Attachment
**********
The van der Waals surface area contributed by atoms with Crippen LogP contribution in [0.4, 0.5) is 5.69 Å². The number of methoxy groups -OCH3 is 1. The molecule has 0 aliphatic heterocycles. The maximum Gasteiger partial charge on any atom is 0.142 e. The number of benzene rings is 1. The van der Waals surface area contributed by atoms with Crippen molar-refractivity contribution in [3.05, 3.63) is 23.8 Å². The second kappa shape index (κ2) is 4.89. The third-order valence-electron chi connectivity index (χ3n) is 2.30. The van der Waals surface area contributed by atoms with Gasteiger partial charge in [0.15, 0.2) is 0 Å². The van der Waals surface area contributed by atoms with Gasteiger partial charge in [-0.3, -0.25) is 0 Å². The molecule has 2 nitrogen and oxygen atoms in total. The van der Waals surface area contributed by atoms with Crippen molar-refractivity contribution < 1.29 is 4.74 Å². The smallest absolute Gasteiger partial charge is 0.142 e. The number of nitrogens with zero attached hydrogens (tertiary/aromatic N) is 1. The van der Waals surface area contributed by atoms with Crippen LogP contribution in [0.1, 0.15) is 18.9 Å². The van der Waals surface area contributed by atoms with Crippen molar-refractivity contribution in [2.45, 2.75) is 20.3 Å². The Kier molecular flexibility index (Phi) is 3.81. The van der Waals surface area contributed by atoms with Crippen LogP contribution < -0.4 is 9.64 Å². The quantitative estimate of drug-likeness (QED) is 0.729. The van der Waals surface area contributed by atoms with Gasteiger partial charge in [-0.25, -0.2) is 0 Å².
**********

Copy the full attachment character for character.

The van der Waals surface area contributed by atoms with Crippen LogP contribution in [0.4, 0.5) is 5.69 Å². The number of methoxy groups -OCH3 is 1. The molecule has 0 aliphatic heterocycles. The maximum Gasteiger partial charge on any atom is 0.142 e. The number of benzene rings is 1. The van der Waals surface area contributed by atoms with Crippen molar-refractivity contribution in [3.05, 3.63) is 23.8 Å². The second kappa shape index (κ2) is 4.89. The third-order valence-electron chi connectivity index (χ3n) is 2.30. The van der Waals surface area contributed by atoms with Gasteiger partial charge in [0.15, 0.2) is 0 Å². The van der Waals surface area contributed by atoms with Gasteiger partial charge in [-0.3, -0.25) is 0 Å². The molecule has 2 nitrogen and oxygen atoms in total. The van der Waals surface area contributed by atoms with Crippen molar-refractivity contribution < 1.29 is 4.74 Å². The smallest absolute Gasteiger partial charge is 0.142 e. The number of nitrogens with zero attached hydrogens (tertiary/aromatic N) is 1. The van der Waals surface area contributed by atoms with Crippen LogP contribution in [0.1, 0.15) is 18.9 Å². The van der Waals surface area contributed by atoms with Crippen molar-refractivity contribution in [2.45, 2.75) is 20.3 Å². The Kier molecular flexibility index (Phi) is 3.81. The van der Waals surface area contributed by atoms with Crippen LogP contribution < -0.4 is 9.64 Å². The quantitative estimate of drug-likeness (QED) is 0.729. The van der Waals surface area contributed by atoms with Gasteiger partial charge in [-0.25, -0.2) is 0 Å².